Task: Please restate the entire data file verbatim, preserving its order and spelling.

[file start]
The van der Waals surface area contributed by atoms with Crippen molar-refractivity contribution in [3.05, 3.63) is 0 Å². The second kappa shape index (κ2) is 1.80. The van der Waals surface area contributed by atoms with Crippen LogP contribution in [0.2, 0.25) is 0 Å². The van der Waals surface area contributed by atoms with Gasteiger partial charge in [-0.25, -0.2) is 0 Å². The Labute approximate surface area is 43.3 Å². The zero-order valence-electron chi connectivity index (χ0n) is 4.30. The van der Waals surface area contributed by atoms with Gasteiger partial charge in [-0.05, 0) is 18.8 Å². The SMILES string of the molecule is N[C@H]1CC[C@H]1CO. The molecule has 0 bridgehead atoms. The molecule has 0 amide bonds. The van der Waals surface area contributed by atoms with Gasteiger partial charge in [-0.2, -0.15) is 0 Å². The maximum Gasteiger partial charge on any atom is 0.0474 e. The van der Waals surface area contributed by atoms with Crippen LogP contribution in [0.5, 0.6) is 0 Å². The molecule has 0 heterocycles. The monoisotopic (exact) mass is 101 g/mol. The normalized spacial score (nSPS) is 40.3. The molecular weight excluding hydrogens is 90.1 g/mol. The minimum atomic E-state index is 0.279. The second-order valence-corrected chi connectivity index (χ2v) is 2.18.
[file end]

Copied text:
The van der Waals surface area contributed by atoms with Crippen molar-refractivity contribution in [3.05, 3.63) is 0 Å². The second kappa shape index (κ2) is 1.80. The van der Waals surface area contributed by atoms with Crippen LogP contribution in [0.2, 0.25) is 0 Å². The van der Waals surface area contributed by atoms with Gasteiger partial charge in [-0.25, -0.2) is 0 Å². The Labute approximate surface area is 43.3 Å². The zero-order valence-electron chi connectivity index (χ0n) is 4.30. The van der Waals surface area contributed by atoms with Gasteiger partial charge in [-0.05, 0) is 18.8 Å². The SMILES string of the molecule is N[C@H]1CC[C@H]1CO. The molecule has 0 bridgehead atoms. The molecule has 0 amide bonds. The van der Waals surface area contributed by atoms with Gasteiger partial charge in [-0.2, -0.15) is 0 Å². The maximum Gasteiger partial charge on any atom is 0.0474 e. The van der Waals surface area contributed by atoms with Crippen LogP contribution in [0.5, 0.6) is 0 Å². The molecule has 0 heterocycles. The monoisotopic (exact) mass is 101 g/mol. The normalized spacial score (nSPS) is 40.3. The molecular weight excluding hydrogens is 90.1 g/mol. The minimum atomic E-state index is 0.279. The second-order valence-corrected chi connectivity index (χ2v) is 2.18.